Wednesday, May 30, 2012

The Global Skills Shortage

There were a couple of good, somewhat interrelated articles on Bloomberg this morning. First up, the global talent shortage (extract, emphasis added):

The Surprising Global Shortage of Skilled Workers

…Even as economists and politicians fret about the problem of global unemployment, those with the right résumés are in hot demand. That’s leading to talent shortages around the world, according to a survey released on May 29 by Milwaukee-based Manpower Group (MAN), one of the world’s largest temporary workers agencies.

All told, over one-third of the 38,000 companies Manpower surveyed earlier this year in 41 countries and territories reported that they were unable to find the workers they needed. That is 4 percentage points higher than it was in 2009, during the global financial crisis. The figure is still well below the 41 percent that reported shortages in 2007, before the crisis…

…Not surprisingly, the largest number of employers reported shortages in Asia, where economies have been relatively resilient to date. Some 45 percent of employers surveyed there cited difficulties in finding the right people to hire…

…The reason companies said they face shortages? The largest share, or 33 percent, said they simply couldn’t find the workers they need. A key issue was a lack of such hard skills as IT knowledge or facility with a foreign language. Insufficient work experience, a dearth of soft skills, or what the survey called “employability”—meaning characteristics like motivation and interpersonal skills, wanting more money, and being unwilling to work part-time—were also factors, in descending order of importance.

Companies will continue to face challenges regarding talent shortages unless educational systems are changed, argues Joerres, who says a major problem is the skills mismatch—the gap between job-seekers’ abilities and what employers need. One way to fix this is to vastly expand the size and number of trade schools, he says.

Two conclusions I think we can take from this. First, Malaysia is not alone in having a skills gap between what employers want and what the education system is providing. Second, vocational education is set to become an increasingly important part of the educational landscape.

Personally, I think this provides some anecdotal evidence that this is less a matter of education not being up to scruff, but as much about the workplace evolving and the education system (not just here but worldwide) not adapting rapidly enough.

Just think of all the changes in the workplace over the last twenty years. When I first started working nearly twenty years ago, clerk/typists were still a common feature in the private sector and PCs weren’t all that common. Now any prospective employee is expected to be able to type, edit and spell on their own PCs, making a whole class of workers obsolete.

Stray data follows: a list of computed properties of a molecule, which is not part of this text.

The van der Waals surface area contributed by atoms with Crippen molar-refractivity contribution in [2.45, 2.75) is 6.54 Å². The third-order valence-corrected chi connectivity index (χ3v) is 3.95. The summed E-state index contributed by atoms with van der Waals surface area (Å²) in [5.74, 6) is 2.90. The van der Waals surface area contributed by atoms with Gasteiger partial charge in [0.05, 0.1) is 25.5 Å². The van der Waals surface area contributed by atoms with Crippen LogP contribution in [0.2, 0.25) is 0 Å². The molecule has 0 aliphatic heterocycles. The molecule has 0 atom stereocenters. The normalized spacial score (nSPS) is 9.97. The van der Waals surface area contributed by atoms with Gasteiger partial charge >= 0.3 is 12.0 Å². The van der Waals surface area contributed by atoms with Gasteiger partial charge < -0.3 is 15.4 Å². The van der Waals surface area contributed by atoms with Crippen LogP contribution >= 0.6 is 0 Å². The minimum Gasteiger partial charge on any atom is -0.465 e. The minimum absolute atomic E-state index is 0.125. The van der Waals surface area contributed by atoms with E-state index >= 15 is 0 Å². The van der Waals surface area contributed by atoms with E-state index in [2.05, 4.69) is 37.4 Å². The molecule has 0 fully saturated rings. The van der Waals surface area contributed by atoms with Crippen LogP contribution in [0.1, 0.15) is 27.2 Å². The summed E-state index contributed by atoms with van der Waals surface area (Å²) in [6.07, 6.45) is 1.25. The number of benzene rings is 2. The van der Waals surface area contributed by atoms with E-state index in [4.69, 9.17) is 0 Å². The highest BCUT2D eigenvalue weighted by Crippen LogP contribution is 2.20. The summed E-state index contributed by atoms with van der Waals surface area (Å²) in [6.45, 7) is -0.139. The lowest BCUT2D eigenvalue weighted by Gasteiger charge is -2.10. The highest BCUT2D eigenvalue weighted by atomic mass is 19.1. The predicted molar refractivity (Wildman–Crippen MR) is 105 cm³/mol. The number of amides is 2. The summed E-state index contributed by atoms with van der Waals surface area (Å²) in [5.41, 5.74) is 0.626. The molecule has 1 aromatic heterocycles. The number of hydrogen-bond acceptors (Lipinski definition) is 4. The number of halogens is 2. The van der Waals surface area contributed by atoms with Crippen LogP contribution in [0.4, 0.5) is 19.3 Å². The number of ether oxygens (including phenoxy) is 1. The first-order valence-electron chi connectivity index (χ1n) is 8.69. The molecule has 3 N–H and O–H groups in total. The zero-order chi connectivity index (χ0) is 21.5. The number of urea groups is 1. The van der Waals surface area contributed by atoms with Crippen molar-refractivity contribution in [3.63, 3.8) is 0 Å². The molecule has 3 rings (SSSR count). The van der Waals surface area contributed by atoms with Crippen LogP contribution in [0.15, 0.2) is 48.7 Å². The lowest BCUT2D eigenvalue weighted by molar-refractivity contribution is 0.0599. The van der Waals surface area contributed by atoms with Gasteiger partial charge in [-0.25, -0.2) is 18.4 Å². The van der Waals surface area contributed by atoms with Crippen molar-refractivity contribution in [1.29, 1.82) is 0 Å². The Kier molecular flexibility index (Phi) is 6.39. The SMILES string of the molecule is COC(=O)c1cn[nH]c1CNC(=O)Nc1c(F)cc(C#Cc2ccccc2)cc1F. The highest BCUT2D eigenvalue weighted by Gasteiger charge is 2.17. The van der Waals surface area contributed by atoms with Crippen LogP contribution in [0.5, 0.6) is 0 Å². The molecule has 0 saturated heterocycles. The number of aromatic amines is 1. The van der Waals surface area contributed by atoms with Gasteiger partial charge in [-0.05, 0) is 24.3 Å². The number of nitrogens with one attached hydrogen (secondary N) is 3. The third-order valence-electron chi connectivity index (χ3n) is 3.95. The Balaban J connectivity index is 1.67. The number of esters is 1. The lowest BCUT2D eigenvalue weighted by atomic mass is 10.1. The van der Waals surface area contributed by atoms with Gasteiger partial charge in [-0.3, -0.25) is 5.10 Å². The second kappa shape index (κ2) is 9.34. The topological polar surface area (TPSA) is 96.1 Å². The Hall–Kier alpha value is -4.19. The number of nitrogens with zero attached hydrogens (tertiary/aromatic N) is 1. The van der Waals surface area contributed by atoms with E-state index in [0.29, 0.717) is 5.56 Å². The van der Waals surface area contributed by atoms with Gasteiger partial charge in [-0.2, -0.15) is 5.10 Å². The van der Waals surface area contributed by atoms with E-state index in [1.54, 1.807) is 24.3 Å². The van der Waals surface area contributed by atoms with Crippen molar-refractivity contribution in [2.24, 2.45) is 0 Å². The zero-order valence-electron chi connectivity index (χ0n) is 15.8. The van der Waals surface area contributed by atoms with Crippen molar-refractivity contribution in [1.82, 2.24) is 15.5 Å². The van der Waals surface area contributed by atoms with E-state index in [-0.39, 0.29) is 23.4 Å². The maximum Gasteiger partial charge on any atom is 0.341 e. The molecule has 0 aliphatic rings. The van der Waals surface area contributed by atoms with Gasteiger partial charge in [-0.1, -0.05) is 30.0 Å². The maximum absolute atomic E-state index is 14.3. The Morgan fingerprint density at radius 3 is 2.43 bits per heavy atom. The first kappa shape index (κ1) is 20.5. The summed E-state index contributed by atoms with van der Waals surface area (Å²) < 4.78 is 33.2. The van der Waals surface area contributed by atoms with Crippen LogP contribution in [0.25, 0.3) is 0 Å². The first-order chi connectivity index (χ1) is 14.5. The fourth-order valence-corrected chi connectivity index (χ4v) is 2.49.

My auto mechanic says when he began working in the 1990s, fixing cars was all hands-on work…now you almost need a computer science degree because for nearly every new car on the road, the engine is managed by an on-board computer.

When the Malaysian economy was dominated by manufacturing and agriculture, it was enough to read, write and count. Manual and factory work doesn’t really require much more. Rote learning is ideal for that kind of environment – structured work doing repetitive tasks.

But with services becoming increasingly important –76.3% of growth last year came from services – language and social interaction skills are more required than ever. The workplace is more connected, more socially interactive, more intellectually challenging, and competition much fiercer. Has the education system kept up? There have been changes, but the rate of adaption is I think probably too slow. Heck, companies themselves are having trouble keeping up with the complexities of business today.

Hence we get this dichotomy of better exam results but reduced employability. I’ve no doubt there is a quality issue as well, especially given the rapid expansion of the education system to cater for ever larger age cohorts. But framing educational reform as an attempt to do the same thing but better, is I think doomed to failure. Education has to adapt to changing employment needs, which means we have to do things differently, not just better.

One thing that just struck me last week – industry/academia engagement to resolve this problem has largely revolved around involving private sector employers in helping set university syllabuses (among other things). But what if we extend that earlier into the school system, such as at secondary level? Food for thought.

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